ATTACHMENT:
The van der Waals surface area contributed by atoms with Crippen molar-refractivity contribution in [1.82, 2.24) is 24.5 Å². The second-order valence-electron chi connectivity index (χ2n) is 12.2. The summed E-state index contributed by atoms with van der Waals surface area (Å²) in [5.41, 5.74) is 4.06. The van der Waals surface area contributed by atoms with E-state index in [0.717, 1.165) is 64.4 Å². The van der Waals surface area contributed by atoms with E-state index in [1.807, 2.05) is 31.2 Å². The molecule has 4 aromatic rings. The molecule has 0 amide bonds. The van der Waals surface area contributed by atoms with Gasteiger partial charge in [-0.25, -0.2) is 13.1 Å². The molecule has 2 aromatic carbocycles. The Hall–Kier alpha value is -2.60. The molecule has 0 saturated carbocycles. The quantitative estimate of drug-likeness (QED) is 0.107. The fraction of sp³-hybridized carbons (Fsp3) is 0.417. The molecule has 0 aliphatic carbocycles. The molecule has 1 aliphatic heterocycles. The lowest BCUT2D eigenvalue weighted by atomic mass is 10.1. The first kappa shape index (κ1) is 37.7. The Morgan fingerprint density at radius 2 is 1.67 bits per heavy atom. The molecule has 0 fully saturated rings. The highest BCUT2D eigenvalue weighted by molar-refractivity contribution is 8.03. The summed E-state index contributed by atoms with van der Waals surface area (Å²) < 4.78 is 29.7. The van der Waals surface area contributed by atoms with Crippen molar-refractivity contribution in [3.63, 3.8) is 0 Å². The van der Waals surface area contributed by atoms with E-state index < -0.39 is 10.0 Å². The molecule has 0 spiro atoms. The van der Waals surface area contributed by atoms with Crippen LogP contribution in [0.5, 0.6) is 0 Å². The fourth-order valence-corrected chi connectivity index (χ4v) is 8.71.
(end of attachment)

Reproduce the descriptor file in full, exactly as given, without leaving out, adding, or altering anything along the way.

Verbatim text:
The van der Waals surface area contributed by atoms with Crippen molar-refractivity contribution in [1.82, 2.24) is 24.5 Å². The second-order valence-electron chi connectivity index (χ2n) is 12.2. The summed E-state index contributed by atoms with van der Waals surface area (Å²) in [5.41, 5.74) is 4.06. The van der Waals surface area contributed by atoms with E-state index in [0.717, 1.165) is 64.4 Å². The van der Waals surface area contributed by atoms with E-state index in [1.807, 2.05) is 31.2 Å². The molecule has 4 aromatic rings. The molecule has 0 amide bonds. The van der Waals surface area contributed by atoms with Gasteiger partial charge in [-0.25, -0.2) is 13.1 Å². The molecule has 2 aromatic carbocycles. The Hall–Kier alpha value is -2.60. The molecule has 0 saturated carbocycles. The quantitative estimate of drug-likeness (QED) is 0.107. The fraction of sp³-hybridized carbons (Fsp3) is 0.417. The molecule has 0 aliphatic carbocycles. The molecule has 1 aliphatic heterocycles. The lowest BCUT2D eigenvalue weighted by atomic mass is 10.1. The first kappa shape index (κ1) is 37.7. The Morgan fingerprint density at radius 2 is 1.67 bits per heavy atom. The molecule has 0 fully saturated rings. The highest BCUT2D eigenvalue weighted by molar-refractivity contribution is 8.03. The summed E-state index contributed by atoms with van der Waals surface area (Å²) < 4.78 is 29.7. The van der Waals surface area contributed by atoms with Crippen molar-refractivity contribution in [3.63, 3.8) is 0 Å². The van der Waals surface area contributed by atoms with E-state index < -0.39 is 10.0 Å². The molecule has 0 spiro atoms. The van der Waals surface area contributed by atoms with Crippen LogP contribution in [0.5, 0.6) is 0 Å². The fourth-order valence-corrected chi connectivity index (χ4v) is 8.71.